Morris K. Udall Centers of Excellence for Parkinson's Disease Research
Parkinson's disease (PD) is a devastating and complex neurodegenerative disorder that progressively impairs the control of purposeful movement. More than 500,000 Americans are currently diagnosed with PD.
The NINDS Parkinson's Disease Research Centers of Excellence program was developed in honor of former Congressman Morris K. Udall of Utah. Mr. Udall was elected to the U.S. House of Representatives in 1961 in a special election to replace his brother Stewart, who left the position to become President John F. Kennedy's Secretary of Interior. Representative Udall was diagnosed with PD in 1979; however, he remained an active in Congress until his retirement in May 1991. He died in 1998 after a long battle with the disease. On November 13, 1997, the President of the United States signed the Morris K. Udall Parkinson's Disease Research Act of 1997, into law (P.L. 105-78).
In 1997, the National Institute of Neurological Disorders and Stroke (NINDS) released a Request for Applications to establish the first Morris K. Udall Centers of Excellence in Parkinson's Disease Research . By 2008, thirteen active Centers spanned the United States. Udall Centers utilize a multidisciplinary research approach to elucidate the fundamental causes of PD as well as to improve the diagnosis and treatment of patients with Parkinson's and related neurodegenerative disorders.
After more than 10 years, the Morris K. Udall Centers of Excellence Program continues to forge a strong and innovative path in PD research. These Centers carry out important research on PD, including the identification and characterization of candidate and disease-associated genes, examination of neurobiological mechanisms, establishment of improved PD models, development and testing of potential therapeutics, and novel avenues of clinical research. The Centers continue to create and foster an environment that enhances the research effectiveness of investigators in a multidisciplinary setting, utilizing specialized methods relevant to the study of this disorder. The Parkinson's disease Data Organizing Center (PD-DOC) at the University of Rochester continues to collect and provide access to clinical and other PD-related data, resources that are available both to the Udall Centers and the larger research community.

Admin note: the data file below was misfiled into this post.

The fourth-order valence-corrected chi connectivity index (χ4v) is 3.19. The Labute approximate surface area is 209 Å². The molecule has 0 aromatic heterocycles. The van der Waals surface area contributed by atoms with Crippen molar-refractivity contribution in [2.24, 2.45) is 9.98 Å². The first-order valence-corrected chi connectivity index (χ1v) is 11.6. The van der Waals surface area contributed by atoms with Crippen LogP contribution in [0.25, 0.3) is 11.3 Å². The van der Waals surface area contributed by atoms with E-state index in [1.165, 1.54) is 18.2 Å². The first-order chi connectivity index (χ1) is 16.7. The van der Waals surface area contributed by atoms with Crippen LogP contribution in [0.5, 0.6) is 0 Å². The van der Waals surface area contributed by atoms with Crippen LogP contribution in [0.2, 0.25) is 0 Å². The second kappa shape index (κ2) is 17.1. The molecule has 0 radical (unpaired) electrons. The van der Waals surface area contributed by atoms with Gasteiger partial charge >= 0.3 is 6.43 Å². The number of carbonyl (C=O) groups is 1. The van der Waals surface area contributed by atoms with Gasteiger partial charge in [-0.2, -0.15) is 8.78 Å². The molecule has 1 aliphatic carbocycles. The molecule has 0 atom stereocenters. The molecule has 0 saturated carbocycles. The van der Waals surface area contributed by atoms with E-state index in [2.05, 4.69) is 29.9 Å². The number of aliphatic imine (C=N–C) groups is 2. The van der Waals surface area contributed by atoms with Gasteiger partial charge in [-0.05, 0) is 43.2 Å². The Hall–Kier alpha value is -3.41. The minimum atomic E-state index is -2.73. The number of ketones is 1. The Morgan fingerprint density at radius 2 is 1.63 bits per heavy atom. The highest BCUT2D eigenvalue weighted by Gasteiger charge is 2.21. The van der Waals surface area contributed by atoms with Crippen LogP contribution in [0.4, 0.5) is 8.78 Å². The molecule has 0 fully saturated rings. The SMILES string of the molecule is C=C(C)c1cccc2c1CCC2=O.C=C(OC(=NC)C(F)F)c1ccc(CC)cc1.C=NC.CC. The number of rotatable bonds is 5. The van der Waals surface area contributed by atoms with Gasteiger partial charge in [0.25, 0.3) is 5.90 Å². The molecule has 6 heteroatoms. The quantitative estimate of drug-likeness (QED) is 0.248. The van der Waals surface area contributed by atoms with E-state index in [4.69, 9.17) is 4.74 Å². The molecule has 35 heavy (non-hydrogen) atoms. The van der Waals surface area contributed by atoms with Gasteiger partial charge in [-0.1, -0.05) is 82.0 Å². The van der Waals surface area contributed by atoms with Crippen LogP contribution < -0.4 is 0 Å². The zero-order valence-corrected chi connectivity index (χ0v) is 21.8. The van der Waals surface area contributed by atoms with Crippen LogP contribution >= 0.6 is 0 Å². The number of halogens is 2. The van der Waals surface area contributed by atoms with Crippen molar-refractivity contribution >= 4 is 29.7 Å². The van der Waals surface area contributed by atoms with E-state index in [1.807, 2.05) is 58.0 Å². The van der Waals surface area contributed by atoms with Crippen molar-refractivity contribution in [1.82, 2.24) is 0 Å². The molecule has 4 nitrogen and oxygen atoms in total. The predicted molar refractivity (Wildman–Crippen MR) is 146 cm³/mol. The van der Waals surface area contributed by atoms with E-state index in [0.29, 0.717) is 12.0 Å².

NINDS is committed to continuing and enhancing the tradition of scientific excellence fostered by the Udall Centers and will continue efforts to strengthen the Udall program in coming years.
In 1997, the National Institute of Neurological Disorders and Stroke (NINDS) established the first Morris K. Udall Centers of Excellence in Parkinson's Disease Research. By 2008, thirteen active Centers spanned the United States. Udall Centers utilize powerful multidisciplinary research approaches to seek to understand and cure Parkinson's disease.
The mission of the National Institute of Neurological Disorders and Stroke (NINDS) is to reduce the burden of neurological disease—a burden borne by every age group, by every segment of society, and by people all over the world. As a part of this mission, the NINDS supports basic, translational and clinical research on Parkinson's disease (PD), a devastating and complex neurodegenerative disorder that progressively impairs the control of purposeful movement.